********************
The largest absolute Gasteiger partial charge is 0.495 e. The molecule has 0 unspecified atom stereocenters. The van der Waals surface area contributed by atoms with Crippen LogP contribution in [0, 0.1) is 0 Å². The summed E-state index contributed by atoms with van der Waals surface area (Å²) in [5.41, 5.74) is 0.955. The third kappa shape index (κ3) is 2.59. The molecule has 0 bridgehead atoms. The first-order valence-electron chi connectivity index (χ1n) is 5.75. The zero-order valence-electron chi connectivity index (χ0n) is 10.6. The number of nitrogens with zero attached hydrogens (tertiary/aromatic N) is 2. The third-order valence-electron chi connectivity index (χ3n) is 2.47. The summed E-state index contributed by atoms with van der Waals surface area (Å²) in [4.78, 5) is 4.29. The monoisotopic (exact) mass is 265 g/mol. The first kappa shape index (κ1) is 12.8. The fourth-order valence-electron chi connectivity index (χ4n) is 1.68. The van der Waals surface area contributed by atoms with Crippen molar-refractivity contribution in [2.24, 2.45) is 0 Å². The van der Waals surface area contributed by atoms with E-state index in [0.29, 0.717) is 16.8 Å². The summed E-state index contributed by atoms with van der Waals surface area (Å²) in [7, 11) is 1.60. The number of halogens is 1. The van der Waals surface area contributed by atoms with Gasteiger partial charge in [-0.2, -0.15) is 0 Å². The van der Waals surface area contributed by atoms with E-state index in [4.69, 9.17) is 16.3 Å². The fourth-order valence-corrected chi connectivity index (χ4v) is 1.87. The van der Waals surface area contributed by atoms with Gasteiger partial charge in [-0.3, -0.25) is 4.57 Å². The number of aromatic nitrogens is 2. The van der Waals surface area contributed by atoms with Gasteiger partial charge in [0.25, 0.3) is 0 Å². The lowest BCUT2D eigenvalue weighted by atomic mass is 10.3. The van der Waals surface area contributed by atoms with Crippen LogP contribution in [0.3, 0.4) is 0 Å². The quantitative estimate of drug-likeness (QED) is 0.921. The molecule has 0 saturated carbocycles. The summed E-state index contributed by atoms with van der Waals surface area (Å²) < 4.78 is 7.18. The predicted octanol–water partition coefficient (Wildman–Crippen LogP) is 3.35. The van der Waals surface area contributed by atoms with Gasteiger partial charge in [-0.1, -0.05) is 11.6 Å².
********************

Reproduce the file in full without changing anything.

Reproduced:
The largest absolute Gasteiger partial charge is 0.495 e. The molecule has 0 unspecified atom stereocenters. The van der Waals surface area contributed by atoms with Crippen LogP contribution in [0, 0.1) is 0 Å². The summed E-state index contributed by atoms with van der Waals surface area (Å²) in [5.41, 5.74) is 0.955. The third kappa shape index (κ3) is 2.59. The molecule has 0 bridgehead atoms. The first-order valence-electron chi connectivity index (χ1n) is 5.75. The zero-order valence-electron chi connectivity index (χ0n) is 10.6. The number of nitrogens with zero attached hydrogens (tertiary/aromatic N) is 2. The third-order valence-electron chi connectivity index (χ3n) is 2.47. The summed E-state index contributed by atoms with van der Waals surface area (Å²) in [4.78, 5) is 4.29. The monoisotopic (exact) mass is 265 g/mol. The first kappa shape index (κ1) is 12.8. The fourth-order valence-electron chi connectivity index (χ4n) is 1.68. The van der Waals surface area contributed by atoms with Crippen molar-refractivity contribution in [2.24, 2.45) is 0 Å². The van der Waals surface area contributed by atoms with E-state index in [0.29, 0.717) is 16.8 Å². The summed E-state index contributed by atoms with van der Waals surface area (Å²) in [7, 11) is 1.60. The number of halogens is 1. The van der Waals surface area contributed by atoms with Gasteiger partial charge in [-0.2, -0.15) is 0 Å². The van der Waals surface area contributed by atoms with E-state index in [4.69, 9.17) is 16.3 Å². The fourth-order valence-corrected chi connectivity index (χ4v) is 1.87. The van der Waals surface area contributed by atoms with Gasteiger partial charge in [-0.3, -0.25) is 4.57 Å². The number of aromatic nitrogens is 2. The van der Waals surface area contributed by atoms with Gasteiger partial charge in [0.25, 0.3) is 0 Å². The lowest BCUT2D eigenvalue weighted by atomic mass is 10.3. The van der Waals surface area contributed by atoms with Crippen LogP contribution in [0.3, 0.4) is 0 Å². The quantitative estimate of drug-likeness (QED) is 0.921. The molecule has 0 saturated carbocycles. The summed E-state index contributed by atoms with van der Waals surface area (Å²) < 4.78 is 7.18. The predicted octanol–water partition coefficient (Wildman–Crippen LogP) is 3.35. The van der Waals surface area contributed by atoms with Gasteiger partial charge in [-0.1, -0.05) is 11.6 Å².